An encyclopedia of how keys, scissors, pianos, telescopes, self-winding watches, and hundreds of other things work


#1

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#2

It’s charming to see the floppy disk drive as an example, but today’s youth might not even know what that is. Are there other pages with things that the kids of today would recognize?


#3

In my day, we had eight-inch floppies, five-and-a-quarter-inch minifloppies, and three-and-a-half-inch microfloppies. And we had to walk to the computer center to use them. Ten miles! In the snow! Uphill! Both ways! And we loved it!

(In before my fellow crotchety old guy starts in with the IBM 029 keypunch machine.)


#4

I love David Macaulay. I was delighted to learn that he’s working on a book about the S.S. United States. Through an accident of history, the Big U has for some years been moored in my home town (though it should really be on display in New York City, which was always its home port). It is almost certainly not here to say, but it’s an honored guest. We enjoy its visit while it lasts, and certainly wish the best of luck to the conservancy that is trying to save this historic ship (the flagship of the U.S. passenger fleet and the fastest ocean liner that was ever built, and likely ever will be) from the scrappers.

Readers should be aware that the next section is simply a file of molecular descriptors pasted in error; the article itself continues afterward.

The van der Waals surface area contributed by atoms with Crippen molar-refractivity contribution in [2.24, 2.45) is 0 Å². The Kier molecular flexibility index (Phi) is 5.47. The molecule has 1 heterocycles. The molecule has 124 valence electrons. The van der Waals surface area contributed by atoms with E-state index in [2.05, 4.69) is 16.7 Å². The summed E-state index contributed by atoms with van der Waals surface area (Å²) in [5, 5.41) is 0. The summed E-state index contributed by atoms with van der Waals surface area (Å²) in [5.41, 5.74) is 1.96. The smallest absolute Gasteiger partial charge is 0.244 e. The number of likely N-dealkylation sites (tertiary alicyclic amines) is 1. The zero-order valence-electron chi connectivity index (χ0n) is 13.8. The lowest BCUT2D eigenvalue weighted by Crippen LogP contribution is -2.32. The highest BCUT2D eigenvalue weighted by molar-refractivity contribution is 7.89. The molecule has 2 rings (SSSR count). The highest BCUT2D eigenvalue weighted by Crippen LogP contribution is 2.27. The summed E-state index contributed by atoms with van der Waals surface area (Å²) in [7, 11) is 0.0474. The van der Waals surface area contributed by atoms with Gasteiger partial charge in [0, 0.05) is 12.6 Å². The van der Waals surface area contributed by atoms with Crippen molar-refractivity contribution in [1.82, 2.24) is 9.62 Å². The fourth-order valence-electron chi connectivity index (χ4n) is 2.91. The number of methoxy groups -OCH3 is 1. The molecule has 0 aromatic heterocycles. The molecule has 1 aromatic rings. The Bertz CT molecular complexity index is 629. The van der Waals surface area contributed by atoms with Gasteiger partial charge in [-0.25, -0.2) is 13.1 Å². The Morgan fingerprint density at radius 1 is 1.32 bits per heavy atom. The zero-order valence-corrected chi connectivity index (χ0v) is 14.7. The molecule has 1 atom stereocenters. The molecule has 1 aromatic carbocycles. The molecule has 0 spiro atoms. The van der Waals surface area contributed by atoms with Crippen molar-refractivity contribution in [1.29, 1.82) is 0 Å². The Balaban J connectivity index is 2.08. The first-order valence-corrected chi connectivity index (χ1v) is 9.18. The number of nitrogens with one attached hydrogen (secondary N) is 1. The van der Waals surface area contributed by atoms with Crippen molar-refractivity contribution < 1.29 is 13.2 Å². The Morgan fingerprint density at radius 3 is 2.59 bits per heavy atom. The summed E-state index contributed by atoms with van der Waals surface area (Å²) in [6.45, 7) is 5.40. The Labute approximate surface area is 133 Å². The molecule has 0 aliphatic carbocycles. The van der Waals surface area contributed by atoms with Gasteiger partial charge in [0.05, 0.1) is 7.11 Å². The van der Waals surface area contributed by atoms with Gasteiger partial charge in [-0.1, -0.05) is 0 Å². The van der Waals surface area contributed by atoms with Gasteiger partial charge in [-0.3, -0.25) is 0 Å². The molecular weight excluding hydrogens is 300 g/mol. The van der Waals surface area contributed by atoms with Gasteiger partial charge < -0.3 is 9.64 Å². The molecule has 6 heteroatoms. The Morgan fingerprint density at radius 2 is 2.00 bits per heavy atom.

#5

…and in after cassette-tape storage!


#6

We need an updated version!


#7

I had the original book as a kid, and I blame it partly for losing the years 2004-2008 to do a PhD. Books like that should have a warning on them.


#8

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